New research suggests the method to stopping a lifelong peanut allergy is to, well, feed your baby peanut foods.
The National Institute of Allergy and Infectious Diseases, part of the federal government’s National Institute of Health, issued new guidelines to health care providers and parents Thursday. They say peanut allergies can be curbed by introducing children to foods that contain the legume as young as early infancy. The new rules follow scientific research that showed introducing foods with peanuts during infancy can prevent future allergies.
The NIAID said peanut allergies are a growing health problem with no treatment or cure. It usually develops in childhood and remains into the adult years. In a 2010 survey, about 2% of U.S. children had a peanut allergy, which was more than four times the estimate in 1999.
The decision to rework the guidelines came after a trial of more than 600 infants found that regular peanut consumption until age 5 reduced the likelihood of an allergy by 81%.
“The (Learning Early About Peanut Allergy) study clearly showed that introduction of peanut early in life significantly lowered the risk of developing peanut allergy by age 5,” said Daniel Rotrosen, the director o NIAID’s Division of Allergy, Immunology and Transplantation.
Dr. Anthony Fauci, NIAID’s director, said people operated under the “incorrect assumption” that they should forbid their children from eating peanuts because they may be an allergy risk.
“As it turns out, counter-intuitively, that works against the child,” he said.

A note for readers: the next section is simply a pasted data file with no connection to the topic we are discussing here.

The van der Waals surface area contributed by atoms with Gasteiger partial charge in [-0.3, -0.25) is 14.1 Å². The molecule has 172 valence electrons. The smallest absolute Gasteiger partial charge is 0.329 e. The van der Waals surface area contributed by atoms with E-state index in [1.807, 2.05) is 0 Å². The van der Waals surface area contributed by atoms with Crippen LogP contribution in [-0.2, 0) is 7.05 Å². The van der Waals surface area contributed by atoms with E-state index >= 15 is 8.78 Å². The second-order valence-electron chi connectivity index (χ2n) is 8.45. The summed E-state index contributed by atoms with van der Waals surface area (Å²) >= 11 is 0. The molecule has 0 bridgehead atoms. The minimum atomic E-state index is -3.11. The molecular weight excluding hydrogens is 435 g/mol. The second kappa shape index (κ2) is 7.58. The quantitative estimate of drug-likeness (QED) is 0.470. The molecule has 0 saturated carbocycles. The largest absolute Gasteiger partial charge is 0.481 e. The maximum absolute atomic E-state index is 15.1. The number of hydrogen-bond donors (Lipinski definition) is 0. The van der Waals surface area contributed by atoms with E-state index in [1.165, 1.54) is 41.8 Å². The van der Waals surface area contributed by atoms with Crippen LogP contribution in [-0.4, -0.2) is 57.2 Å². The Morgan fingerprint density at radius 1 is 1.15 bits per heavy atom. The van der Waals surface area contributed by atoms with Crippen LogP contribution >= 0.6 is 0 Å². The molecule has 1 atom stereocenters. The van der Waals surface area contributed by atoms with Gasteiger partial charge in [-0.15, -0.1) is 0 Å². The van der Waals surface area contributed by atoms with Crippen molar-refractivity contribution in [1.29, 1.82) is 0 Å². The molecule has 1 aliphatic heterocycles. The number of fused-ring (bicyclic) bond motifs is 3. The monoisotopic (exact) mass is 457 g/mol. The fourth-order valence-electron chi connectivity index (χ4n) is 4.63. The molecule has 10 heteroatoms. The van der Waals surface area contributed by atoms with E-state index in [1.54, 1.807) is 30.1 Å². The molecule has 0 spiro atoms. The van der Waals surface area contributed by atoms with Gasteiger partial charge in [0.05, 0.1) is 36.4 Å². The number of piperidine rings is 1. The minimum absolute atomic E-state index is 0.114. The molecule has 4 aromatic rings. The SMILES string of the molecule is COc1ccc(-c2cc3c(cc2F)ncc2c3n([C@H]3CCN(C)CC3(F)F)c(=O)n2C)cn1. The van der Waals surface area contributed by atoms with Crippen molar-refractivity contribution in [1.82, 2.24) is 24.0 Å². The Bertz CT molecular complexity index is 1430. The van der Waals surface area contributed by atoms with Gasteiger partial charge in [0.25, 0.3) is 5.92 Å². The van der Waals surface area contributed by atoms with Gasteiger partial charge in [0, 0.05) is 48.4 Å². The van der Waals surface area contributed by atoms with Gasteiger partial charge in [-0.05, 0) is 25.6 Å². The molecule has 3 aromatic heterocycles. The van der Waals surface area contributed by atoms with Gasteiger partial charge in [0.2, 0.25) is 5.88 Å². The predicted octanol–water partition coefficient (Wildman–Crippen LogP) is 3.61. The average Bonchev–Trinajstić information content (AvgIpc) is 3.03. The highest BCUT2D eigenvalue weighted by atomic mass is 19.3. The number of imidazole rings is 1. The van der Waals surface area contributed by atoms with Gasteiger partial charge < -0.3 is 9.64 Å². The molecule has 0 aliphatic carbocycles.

Fauci said the new guidelines will “save lives and lower health care costs.”
“We expect that widespread implementation of these guidelines by health care providers will prevent the development of peanut allergy in many susceptible children and ultimately reduce the prevalence of peanut allergy in the United States,” he said.
The new guidelines are being embraced by the American Academy of Pediatrics, which put out recommendations 17 years ago that some families should avoid feeding children peanuts until they turn 3.
Dr. Scott Sicherer, a professor of pediatrics at Mount Sinai Hospital in New York City, represented AAP on the guidelines and helped write them. He said the 3-year rule was dropped in 2008 and was replaced by the guidance that feeding children peanut products early on is OK.
He encourages people to forget the old 3-year recommendation and follow the new guidelines. He asks parents to consult a doctor when picking a peanut food to feed their children and to be aware of choking.
The guidelines are based on whether a child has eczema or an egg allergy, good indicators of peanut allergies. Fauci suggests parents check with their doctor before moving forward with peanut foods.
The guidelines are as follows:
– For infants deemed a high risk for developing a peanut allergy, based on eczema or egg allergies, experts suggest feeding them food with peanuts as early as four to six months old.
– Infants with mild to moderate eczema should be introduced to peanuts at six months old.
– For babies without eczema or egg allergies, researchers say parents can start giving them peanut foods when they see fit.
Sean Rossman, USA TODAY